• H04N21/85Assembly of content; Generation of multimedia applications
    • H04N21/854Content authoring
    • H04N21/85406Content authoring involving a specific file format, e.g. MP4 format

Abstract

A multi-out media delivery system and method are provided herein.

Description

    RELATED REFERENCES
  • This application is a nonprovisional application of U.S. Provisional Application No. 61/331,639; filed May 5, 2010; titled “Single In, Multiple Out Media Server”; naming inventors Aashima Narula, Steve McMillen, and Chytanya Karusala; and having Attorney Docket No. RN312pr. The above-cited application is incorporated herein by reference in its entirety, for all purposes.
  • FIELD
  • The present disclosure relates to packaging and distributing digital-media content, and more particularly to packaging and distributing digital-media content for multiple client types, each supporting different container formats and/or distribution protocols.
  • BACKGROUND
  • Media content (e.g., music, still images, video, and the like) may be digitally encoded in one of many public or proprietary formats and sent as a file and/or streamed to consumers, optionally including the use of digital rights management (“DRM”) technologies to authenticate and authorize use of the content. For example, FIG. 1 illustrates a conceptual overview of various stages a piece of digital media content passes through from being captured by an analog-digital convertor as raw digital media data 135 to being streamed to a client device 105. Many different media distribution systems may be assembled to implement the various conceptual stages illustrated in FIG. 1, including previously-known distribution systems such as system 200, illustrated in FIG. 2 and discussed below.
  • For certain types of media content (especially time-based media such as video, and to a lesser extent, audio) raw digital media data 135 may have a very high bit-rate and may consequently be difficult to stream across many commonly-used networking technologies. Accordingly, raw digital media data 135 is often encoded 110 into an encoded form 137 according to one or more encoding formats (also known as coder-decoders or “codecs”). For example, video digital media data (or a video portion of multi-media digital media data) is commonly encoded using a lossy compression encoding format such as H.264/MPEG-4 Advanced Video Coding (hereinafter “H.264”), Windows Media Video (“WMV”), VP8, and the like. Similarly, audio digital media data (or an audio portion of multi-media digital media data) is commonly encoded using a lossy compression encoding format such as Advanced Audio Coding (“AAC”), Audio Data Transport Stream (“ADTS”), MPEG-1 Audio Layer 3 (“MP3”), Windows Media Audio (“WMA”), and the like. Lossless encoding formats also exist, but are less commonly used in streaming media contexts. Encoding raw digital media data 135 tends to be a relatively resource-intensive process compared to packaging and packetizing encoded media (as discussed below).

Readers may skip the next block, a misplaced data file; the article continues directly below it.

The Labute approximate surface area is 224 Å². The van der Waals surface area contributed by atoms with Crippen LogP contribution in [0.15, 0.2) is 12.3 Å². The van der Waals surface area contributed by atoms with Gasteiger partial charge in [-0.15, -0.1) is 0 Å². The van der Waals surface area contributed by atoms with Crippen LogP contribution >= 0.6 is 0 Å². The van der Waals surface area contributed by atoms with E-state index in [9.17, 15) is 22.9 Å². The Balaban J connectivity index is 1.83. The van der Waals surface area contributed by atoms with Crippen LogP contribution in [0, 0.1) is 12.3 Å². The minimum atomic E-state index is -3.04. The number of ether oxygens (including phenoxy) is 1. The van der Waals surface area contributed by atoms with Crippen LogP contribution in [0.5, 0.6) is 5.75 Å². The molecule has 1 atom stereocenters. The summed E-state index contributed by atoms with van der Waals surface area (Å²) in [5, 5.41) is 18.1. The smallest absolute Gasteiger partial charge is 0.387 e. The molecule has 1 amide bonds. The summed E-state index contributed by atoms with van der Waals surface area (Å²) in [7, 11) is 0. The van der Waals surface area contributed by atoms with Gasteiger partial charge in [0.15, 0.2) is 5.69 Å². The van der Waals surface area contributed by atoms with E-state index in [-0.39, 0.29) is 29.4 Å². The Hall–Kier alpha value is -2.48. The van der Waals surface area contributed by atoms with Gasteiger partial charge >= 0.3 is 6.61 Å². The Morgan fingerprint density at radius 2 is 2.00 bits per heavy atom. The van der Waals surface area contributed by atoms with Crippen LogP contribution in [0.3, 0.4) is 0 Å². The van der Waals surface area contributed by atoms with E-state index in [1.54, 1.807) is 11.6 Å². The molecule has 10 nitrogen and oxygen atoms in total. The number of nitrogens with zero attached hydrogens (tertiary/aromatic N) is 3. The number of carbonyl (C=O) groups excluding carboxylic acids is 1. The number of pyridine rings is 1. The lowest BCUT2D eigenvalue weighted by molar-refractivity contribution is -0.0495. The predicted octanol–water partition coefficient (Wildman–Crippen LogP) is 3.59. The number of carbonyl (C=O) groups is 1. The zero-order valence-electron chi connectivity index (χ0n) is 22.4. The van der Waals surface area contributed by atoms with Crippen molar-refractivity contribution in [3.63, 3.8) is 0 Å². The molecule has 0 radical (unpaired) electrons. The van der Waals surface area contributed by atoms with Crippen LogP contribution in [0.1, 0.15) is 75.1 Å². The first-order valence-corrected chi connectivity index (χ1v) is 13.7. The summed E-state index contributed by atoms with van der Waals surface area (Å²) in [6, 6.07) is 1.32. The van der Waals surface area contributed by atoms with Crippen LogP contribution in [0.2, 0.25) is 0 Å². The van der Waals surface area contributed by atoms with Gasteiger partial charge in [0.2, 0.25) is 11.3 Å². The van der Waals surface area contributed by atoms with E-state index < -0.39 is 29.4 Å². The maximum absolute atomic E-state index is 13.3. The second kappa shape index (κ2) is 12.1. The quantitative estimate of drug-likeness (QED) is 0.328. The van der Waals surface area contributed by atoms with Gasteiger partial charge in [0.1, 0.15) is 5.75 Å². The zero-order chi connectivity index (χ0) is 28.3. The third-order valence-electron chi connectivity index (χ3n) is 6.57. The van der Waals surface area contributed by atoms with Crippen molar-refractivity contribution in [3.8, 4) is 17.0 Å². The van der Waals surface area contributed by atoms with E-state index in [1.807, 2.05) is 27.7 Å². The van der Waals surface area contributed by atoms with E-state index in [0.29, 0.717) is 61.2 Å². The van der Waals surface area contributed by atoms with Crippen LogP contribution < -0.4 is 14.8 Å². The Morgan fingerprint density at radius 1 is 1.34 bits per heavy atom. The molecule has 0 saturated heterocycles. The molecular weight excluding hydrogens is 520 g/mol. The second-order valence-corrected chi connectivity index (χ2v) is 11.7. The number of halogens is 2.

• Prior to being distributed, encoded digital media data 137 is commonly packaged 115 or wrapped into a “container” according to a container format. In the digital media context, a container format is a meta-file format whose specification describes how encoded data and metadata are stored (as opposed to how digital media data is encoded). In most cases, the container format specifies the content and/or the arrangement of various aspects of a packaged container file, including the container file header, some or all of the metadata, and/or synchronization information. Simpler container formats (e.g., Audio Interchange File Format or “AIFF,” Waveform Audio File Format or “WAV,” and the like) can contain different types of audio codecs. More advanced container formats can support multiple audio and video streams, subtitles, chapter-information, meta-data, and the like, as well as synchronization information needed to play back the various streams together. Commonly used more-advanced container formats include 3GP (or 3GPP) container format; 3G2 (or 3GPP2) container format; MPEG-4 Part 14 (“MP4”) container format; F4V Flash Video container format; MPEG transport stream (“MPEG-TS”) container format as specified in MPEG-2 Part 1, Systems; Advanced Systems Format (“ASF”), Audio Video Interleave (“AVI”); and the like. Many of these commonly used container formats are based on or otherwise related to the MPEG-4 Part 12 ISO base media file format.